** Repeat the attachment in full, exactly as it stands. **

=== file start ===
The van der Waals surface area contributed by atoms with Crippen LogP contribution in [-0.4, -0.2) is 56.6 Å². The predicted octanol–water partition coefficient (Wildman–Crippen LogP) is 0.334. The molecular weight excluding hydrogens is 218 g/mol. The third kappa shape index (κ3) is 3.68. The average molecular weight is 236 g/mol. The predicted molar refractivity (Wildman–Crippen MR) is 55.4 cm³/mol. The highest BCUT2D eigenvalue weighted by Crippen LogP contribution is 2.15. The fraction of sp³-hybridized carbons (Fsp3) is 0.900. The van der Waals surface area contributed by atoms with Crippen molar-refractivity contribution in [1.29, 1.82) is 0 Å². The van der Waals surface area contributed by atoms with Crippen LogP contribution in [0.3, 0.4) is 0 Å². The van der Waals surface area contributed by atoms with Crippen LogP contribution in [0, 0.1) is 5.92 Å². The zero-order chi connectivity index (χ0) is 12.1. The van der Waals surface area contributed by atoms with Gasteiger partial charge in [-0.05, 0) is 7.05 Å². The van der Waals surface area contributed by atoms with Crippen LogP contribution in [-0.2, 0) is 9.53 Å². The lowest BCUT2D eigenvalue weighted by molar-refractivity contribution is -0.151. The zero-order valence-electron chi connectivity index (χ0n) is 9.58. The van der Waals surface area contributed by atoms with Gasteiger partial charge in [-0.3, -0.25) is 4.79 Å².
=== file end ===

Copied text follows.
The van der Waals surface area contributed by atoms with Crippen LogP contribution in [-0.4, -0.2) is 56.6 Å². The predicted octanol–water partition coefficient (Wildman–Crippen LogP) is 0.334. The molecular weight excluding hydrogens is 218 g/mol. The third kappa shape index (κ3) is 3.68. The average molecular weight is 236 g/mol. The predicted molar refractivity (Wildman–Crippen MR) is 55.4 cm³/mol. The highest BCUT2D eigenvalue weighted by Crippen LogP contribution is 2.15. The fraction of sp³-hybridized carbons (Fsp3) is 0.900. The van der Waals surface area contributed by atoms with Crippen molar-refractivity contribution in [1.29, 1.82) is 0 Å². The van der Waals surface area contributed by atoms with Crippen LogP contribution in [0.3, 0.4) is 0 Å². The van der Waals surface area contributed by atoms with Crippen LogP contribution in [0, 0.1) is 5.92 Å². The zero-order chi connectivity index (χ0) is 12.1. The van der Waals surface area contributed by atoms with Gasteiger partial charge in [-0.05, 0) is 7.05 Å². The van der Waals surface area contributed by atoms with Crippen LogP contribution in [-0.2, 0) is 9.53 Å². The lowest BCUT2D eigenvalue weighted by molar-refractivity contribution is -0.151. The zero-order valence-electron chi connectivity index (χ0n) is 9.58. The van der Waals surface area contributed by atoms with Gasteiger partial charge in [-0.3, -0.25) is 4.79 Å².